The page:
Getting Social Security Disability for Severe Coccyx Pain (Coccydynia)

There are some instances in which coccydynia qualifies for Social Security disability.

By , Contributing Author

Coccydynia, pain in the tailbone, can make it difficult to sit and function at work. Coccydynia is generally caused by some type of trauma, such as a fall, to the coccyx, a bony structure that is found at the very bottom of the spine, commonly referred to as the tailbone. Other causes of coccydynia may include childbirth, pressure from prolonged sitting, degenerative joint changes, a mobile coccyx, a tailbone fracture, or a tumor.

Coccydynia Symptoms and Treatment

Coccydynia is usually a dull and achy pain that can become markedly worse when:

  • sitting
  • going from sitting to standing, or
  • standing for prolonged periods of time.

The pain from coccydynia generally last for just a few weeks or months and goes away on its own. Avoiding sitting/standing for prolonged periods of time, sitting upright or on a donut shaped pillow, applying heat or ice, and taking over the counter pain medications can help with the pain. Sometimes the pain, however, can be difficult to get rid of, especially if you're required to sit or drive for work. If the pain does not go away on its own, individuals may get treatments that include:

  • physical therapy
  • medication, including injections into the tailbone, or
  • surgery to remove the tailbone or tumor (if one is present).

If your coccydynia does not go away with treatment and the pain makes it difficult for you to function at work, you might qualify for Social Security disability benefits, including Social Security Disability Insurance (SSDI) and/or Supplemental Security Income (SSI).

Qualifying for Social Security Disability Benefits

Because coccydynia often goes away on its own or can be relieved with treatment, it is not easy to receive disability benefits based on this impairment alone. However, if the pain is very severe, not responding to treatment, and affects your functioning, you may qualify for disability benefits.

Social Security will assess your abilities in the areas of physical and mental skills to determine what you can and cannot do. Severe pain can affect your ability to perform the physical requirements of a job. The inability to stand for prolonged periods of time can affect your ability to take on jobs that require standing, such as working in a factory or performing physical labor, while not being able to sit for prolonged periods of time can affect your ability to properly perform a desk job, due to the need to get up frequently.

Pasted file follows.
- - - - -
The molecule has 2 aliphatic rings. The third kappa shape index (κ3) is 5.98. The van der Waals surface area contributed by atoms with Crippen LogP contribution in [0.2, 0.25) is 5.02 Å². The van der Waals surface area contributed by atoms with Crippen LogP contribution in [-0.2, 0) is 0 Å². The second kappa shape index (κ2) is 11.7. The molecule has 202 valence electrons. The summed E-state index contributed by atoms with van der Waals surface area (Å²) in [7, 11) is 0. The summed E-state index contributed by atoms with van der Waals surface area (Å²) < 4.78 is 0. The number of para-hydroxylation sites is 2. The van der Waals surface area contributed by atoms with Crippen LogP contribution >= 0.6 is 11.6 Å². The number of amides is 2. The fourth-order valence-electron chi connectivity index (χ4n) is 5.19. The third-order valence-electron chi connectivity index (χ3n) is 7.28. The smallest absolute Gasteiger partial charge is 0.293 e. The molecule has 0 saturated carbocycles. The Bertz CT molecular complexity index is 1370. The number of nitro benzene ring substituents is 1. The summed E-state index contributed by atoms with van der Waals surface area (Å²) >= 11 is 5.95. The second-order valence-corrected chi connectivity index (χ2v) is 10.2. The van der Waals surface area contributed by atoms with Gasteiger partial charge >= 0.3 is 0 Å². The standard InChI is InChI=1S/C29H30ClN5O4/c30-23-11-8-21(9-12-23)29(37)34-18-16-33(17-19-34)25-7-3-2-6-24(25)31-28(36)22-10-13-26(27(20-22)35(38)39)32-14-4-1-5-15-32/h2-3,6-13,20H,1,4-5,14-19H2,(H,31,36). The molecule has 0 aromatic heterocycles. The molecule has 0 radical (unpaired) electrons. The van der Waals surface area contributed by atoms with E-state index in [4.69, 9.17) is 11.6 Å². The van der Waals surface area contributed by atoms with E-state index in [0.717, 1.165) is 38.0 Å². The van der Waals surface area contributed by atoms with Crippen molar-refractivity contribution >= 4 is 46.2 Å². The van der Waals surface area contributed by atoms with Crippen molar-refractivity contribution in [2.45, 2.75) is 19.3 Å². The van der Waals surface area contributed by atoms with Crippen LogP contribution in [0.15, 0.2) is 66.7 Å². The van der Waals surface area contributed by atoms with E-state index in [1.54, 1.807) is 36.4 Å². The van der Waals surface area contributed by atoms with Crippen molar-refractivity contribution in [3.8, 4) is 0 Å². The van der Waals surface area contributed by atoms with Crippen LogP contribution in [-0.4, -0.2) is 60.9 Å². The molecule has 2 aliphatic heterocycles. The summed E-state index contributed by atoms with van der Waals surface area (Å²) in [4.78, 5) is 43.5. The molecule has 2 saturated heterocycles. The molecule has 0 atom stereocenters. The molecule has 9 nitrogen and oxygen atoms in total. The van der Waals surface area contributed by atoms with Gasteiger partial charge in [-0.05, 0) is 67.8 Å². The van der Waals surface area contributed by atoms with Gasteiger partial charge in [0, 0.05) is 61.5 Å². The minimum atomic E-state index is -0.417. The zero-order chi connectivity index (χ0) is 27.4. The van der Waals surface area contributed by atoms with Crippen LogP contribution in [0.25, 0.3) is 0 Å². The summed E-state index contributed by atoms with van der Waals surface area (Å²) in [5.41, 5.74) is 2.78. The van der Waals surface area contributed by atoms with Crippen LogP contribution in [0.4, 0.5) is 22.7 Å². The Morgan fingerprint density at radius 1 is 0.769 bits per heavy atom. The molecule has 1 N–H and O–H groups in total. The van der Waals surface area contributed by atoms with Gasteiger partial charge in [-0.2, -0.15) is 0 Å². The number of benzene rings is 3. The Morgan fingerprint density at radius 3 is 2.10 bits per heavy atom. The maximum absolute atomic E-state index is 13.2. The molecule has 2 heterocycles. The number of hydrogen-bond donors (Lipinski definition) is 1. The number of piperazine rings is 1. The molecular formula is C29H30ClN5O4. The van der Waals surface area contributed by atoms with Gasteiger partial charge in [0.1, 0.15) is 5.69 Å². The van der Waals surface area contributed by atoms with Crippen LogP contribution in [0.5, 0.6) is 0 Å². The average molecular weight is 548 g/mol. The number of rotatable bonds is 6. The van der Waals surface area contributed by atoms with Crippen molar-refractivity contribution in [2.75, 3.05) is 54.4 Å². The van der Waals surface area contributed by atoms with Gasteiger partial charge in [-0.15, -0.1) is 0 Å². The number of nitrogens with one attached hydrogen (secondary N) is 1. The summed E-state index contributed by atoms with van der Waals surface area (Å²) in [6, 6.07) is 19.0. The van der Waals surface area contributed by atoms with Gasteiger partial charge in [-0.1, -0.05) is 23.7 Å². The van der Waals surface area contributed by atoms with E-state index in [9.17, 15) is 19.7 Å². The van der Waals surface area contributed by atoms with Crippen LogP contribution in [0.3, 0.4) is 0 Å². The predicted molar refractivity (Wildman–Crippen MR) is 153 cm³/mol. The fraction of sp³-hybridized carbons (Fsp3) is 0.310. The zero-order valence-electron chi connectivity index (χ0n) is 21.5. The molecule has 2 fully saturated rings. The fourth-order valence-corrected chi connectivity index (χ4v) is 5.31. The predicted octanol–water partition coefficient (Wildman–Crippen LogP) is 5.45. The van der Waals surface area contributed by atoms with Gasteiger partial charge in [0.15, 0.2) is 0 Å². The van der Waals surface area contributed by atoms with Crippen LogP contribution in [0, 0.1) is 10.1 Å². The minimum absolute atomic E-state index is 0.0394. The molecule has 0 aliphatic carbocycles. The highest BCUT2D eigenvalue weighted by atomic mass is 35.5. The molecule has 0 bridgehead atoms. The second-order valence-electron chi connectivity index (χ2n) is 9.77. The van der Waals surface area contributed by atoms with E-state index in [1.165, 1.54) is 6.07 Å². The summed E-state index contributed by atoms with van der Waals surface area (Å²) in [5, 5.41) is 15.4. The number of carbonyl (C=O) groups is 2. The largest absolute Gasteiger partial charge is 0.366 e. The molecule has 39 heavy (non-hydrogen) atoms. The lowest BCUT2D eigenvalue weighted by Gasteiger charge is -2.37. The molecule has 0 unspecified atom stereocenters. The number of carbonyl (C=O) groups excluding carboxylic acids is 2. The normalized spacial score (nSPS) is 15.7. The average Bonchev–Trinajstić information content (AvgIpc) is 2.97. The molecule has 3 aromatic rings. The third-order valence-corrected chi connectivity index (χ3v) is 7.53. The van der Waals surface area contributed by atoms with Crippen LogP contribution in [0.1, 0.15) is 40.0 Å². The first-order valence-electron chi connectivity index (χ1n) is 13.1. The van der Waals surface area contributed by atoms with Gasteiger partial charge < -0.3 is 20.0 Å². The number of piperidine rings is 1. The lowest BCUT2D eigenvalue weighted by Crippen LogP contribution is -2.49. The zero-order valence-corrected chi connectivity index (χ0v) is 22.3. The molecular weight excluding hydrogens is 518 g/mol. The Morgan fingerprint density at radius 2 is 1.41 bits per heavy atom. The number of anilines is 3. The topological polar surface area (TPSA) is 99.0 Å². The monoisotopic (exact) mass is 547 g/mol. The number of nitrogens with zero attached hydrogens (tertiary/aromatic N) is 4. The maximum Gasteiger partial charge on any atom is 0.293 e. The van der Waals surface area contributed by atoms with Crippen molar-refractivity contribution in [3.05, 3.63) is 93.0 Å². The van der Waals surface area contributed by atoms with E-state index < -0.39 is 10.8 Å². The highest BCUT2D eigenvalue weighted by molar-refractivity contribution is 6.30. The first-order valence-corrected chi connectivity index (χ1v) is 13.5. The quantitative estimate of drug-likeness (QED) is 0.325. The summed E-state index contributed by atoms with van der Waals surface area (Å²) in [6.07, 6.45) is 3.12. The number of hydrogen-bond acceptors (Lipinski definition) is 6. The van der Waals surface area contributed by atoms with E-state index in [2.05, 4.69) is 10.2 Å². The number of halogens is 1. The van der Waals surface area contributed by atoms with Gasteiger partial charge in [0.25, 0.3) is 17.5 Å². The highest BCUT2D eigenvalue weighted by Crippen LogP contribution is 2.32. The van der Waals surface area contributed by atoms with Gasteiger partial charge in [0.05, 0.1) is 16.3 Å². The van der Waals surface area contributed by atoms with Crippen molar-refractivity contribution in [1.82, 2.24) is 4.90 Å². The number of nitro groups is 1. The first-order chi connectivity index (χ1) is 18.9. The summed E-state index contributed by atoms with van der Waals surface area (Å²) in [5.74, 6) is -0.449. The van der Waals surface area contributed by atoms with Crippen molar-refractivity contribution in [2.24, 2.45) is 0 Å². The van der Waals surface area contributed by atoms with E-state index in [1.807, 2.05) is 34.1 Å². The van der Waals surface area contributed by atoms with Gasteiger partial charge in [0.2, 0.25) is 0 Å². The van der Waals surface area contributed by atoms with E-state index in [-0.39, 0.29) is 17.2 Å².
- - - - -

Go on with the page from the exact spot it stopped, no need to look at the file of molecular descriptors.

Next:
In addition to physical limitations due to pain, pain can also cause mental limitations. If physical pain is severe enough, it can affect your ability to focus on your work and to complete tasks assigned at work.

If Social Security finds that you can't even do sedentary work, you may be approved for disability. See our article on not being able to do sit-down work for more information. Or, if it finds that you can't do your old job, and your age, education level, and work experiences are such that you can switch to another type of job, you may be able to get benefits. See our article on getting disability through a medical-vocational allowance for more information on this.

Social Security's Assessment of Pain

It can be difficult to get disability for coccydynia and similar injuries because the disability claim rests almost completely on your allegations of pain. While Social Security will consider pain as a part of your overall impairment, you have to show a medical reason for the source of the pain. Often, there is no way for doctors or medical tests to corroborate this pain. Sometimes X-rays can show a tailbone fracture in the past, which can cause significant chronic pain from sitting. X-rays can also show whether the coccyx is curved or has a bone spur, both of which which can cause severe pain. Some people have dysfunction or inflammation of their sacrococcygeal or sacroiliac (SI) joint, which can beidentified in a clinical exam or may show up on an MRI. Your doctor will have to write an opinion that some kind of objective test, like an X-ray, MRI, or clinical test, shows you have a structural abnormality that could cause the chronic pain you suffer from.

If your X-rays or MRIs show no abnormality, it will be tough to get disability because you won't likely be able to show you have a "medically determinable" physical condition that is likely to produce the pain you experience. For more information, see our article on how Social Security considers pain when assessing disability.

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